Ayn Rand has just been vindicated.

    Peter H.

    Comment by Peter Hughes — December 19, 2013 @ 1:18 pm - December 19, 2013

  5. As soon as they have to pay for something out of their pockets they start objecting.

    It’s that whole Progressive patriotism thing–only with OPM.

    Eric Hines

    Comment by E Hines — December 19, 2013 @ 2:31 pm - December 19, 2013

  6. We pay higher prices in the form of subsidies of public services for which many Wal-Mart employees qualify. And I don’t shop there.

    Just an aside: Why is Target always exempted from this conversation? Is it because they feature hipster Pajama Boy-type models in their ads and support gay marriage?

    Comment by Ignatius — December 19, 2013 @ 3:58 pm - December 19, 2013

  7. Not sure why Target always gets a pass, but their employees aren’t any better off than Walmart’s.

    I also laugh at the people who cry Costco-then I point out that Walmarts build in some of the most rural communities and are often the only store like it for 45 miles or more. Costco has exactly one store in my state and it is in an upscale suburb where people don’t care if they have to pay $55 dollars for the privilege of shopping there.

    Comment by Just Me — December 19, 2013 @ 4:27 pm - December 19, 2013

  8. I can remember when it was still permissible in polite society to refer to;
    1. The working poor….which is now the lower middle-class since EVRYONE in American is “the middle-class”.
    2. The deserving poor for-whom society cared, and to-whom charity is extended.
    3. And the undeserving poor who “…made their own beds” and were rightly left to drown in the own mistakes and shortcomings.

    My Fair Lady (1964)
    Colonel Hugh Pickering: I’ll have you know, Doolittle, that Mr. Higgins’ intentions are entirely honorable!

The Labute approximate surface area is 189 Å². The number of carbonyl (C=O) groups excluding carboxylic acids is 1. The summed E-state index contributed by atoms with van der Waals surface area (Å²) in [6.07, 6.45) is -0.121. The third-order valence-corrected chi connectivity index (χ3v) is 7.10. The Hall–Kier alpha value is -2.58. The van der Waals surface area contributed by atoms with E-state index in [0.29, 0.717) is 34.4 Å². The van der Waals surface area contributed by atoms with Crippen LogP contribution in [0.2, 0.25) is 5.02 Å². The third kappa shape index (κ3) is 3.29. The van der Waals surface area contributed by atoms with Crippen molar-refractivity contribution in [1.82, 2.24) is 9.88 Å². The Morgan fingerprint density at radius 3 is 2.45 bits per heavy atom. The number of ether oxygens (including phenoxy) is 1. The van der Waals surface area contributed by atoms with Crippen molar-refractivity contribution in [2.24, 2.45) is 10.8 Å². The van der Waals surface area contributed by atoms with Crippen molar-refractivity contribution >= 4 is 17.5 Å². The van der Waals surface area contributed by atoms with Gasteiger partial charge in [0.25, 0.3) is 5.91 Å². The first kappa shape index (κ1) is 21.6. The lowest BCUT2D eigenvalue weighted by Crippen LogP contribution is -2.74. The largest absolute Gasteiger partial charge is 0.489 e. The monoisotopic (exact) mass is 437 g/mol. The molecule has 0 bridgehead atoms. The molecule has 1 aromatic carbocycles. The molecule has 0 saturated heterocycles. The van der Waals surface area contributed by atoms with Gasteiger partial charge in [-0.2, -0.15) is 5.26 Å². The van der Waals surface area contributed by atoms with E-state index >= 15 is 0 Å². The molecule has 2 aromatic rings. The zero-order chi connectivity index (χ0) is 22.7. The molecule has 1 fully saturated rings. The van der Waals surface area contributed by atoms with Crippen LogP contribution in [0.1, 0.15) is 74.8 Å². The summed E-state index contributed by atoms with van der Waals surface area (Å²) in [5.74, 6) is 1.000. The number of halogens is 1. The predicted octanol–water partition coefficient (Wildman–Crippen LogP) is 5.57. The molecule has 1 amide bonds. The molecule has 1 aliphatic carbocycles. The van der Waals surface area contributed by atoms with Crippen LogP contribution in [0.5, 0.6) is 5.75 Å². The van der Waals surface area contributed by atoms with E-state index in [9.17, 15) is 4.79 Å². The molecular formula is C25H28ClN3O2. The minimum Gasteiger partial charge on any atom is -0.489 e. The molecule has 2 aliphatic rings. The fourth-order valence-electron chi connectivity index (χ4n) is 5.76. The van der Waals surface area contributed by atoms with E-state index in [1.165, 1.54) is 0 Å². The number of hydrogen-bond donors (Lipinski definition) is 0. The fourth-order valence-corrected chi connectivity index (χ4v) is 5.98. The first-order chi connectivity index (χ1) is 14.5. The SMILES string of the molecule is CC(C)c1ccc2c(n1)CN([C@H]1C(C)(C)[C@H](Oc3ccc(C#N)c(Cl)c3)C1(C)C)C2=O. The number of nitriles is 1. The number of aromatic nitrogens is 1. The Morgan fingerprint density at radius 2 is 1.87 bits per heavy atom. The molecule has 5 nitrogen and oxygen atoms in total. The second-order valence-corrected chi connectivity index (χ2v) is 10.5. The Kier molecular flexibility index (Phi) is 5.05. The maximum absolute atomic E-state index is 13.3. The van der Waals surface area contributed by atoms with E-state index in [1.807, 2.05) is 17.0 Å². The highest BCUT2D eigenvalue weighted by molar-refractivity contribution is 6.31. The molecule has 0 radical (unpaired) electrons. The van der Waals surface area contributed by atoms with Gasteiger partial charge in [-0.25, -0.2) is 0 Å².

Alfred P. Doolittle: Oh, ‘course they are, guv’nor. If I thought they wasn’t, I’d ask fifty.
    Professor Henry Higgins: [shocked] You mean to say you’d sell your daughter for fifty pounds?
    Colonel Hugh Pickering: Have you NO morals, man?
    Alfred P. Doolittle: Nah. Nah, can’t afford ’em, guv’nor. Neither could you, if you was as poor as me.

    Comment by Ted B. (Charging Rhino) — December 19, 2013 @ 5:31 pm - December 19, 2013

  9. If Wal-Mart were to charge more for their merchandise in order to pay these pie-in-the-sky salaries, then Progressives would consider that a dual victory. Higher prices would drive the average customer away, chiseling away at the foundation of Wal-Mart’s success, giving the Progressives the chance to claim the “era of Wal-Mart is over”.

    From the “Unintended Consequences” file: If these people blackmail stores into paying their workers $15 an hour rather than $8, expect the prices of everything to go up almost in direct proportion, making the recipents of these raises no more able to make ends meet than they did before!

    Comment by jimmy — December 19, 2013 @ 7:28 pm - December 19, 2013